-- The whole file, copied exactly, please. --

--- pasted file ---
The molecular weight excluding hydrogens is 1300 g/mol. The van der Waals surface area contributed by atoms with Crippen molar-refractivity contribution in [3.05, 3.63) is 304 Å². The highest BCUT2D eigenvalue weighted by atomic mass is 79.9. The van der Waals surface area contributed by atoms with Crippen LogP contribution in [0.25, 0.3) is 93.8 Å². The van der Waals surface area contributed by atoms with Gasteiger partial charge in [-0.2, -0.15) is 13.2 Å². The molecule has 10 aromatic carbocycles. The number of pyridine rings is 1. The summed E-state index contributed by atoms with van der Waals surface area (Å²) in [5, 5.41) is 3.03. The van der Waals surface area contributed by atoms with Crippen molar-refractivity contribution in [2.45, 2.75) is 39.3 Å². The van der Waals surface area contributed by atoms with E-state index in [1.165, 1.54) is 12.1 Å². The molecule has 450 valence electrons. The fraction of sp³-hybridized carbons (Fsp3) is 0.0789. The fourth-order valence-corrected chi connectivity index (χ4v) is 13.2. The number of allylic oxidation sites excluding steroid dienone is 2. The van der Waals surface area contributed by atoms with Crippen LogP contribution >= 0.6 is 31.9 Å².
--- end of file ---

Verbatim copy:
The molecular weight excluding hydrogens is 1300 g/mol. The van der Waals surface area contributed by atoms with Crippen molar-refractivity contribution in [3.05, 3.63) is 304 Å². The highest BCUT2D eigenvalue weighted by atomic mass is 79.9. The van der Waals surface area contributed by atoms with Crippen LogP contribution in [0.25, 0.3) is 93.8 Å². The van der Waals surface area contributed by atoms with Gasteiger partial charge in [-0.2, -0.15) is 13.2 Å². The molecule has 10 aromatic carbocycles. The number of pyridine rings is 1. The summed E-state index contributed by atoms with van der Waals surface area (Å²) in [5, 5.41) is 3.03. The van der Waals surface area contributed by atoms with Crippen molar-refractivity contribution in [2.45, 2.75) is 39.3 Å². The van der Waals surface area contributed by atoms with E-state index in [1.165, 1.54) is 12.1 Å². The molecule has 450 valence electrons. The fraction of sp³-hybridized carbons (Fsp3) is 0.0789. The fourth-order valence-corrected chi connectivity index (χ4v) is 13.2. The number of allylic oxidation sites excluding steroid dienone is 2. The van der Waals surface area contributed by atoms with Crippen LogP contribution >= 0.6 is 31.9 Å².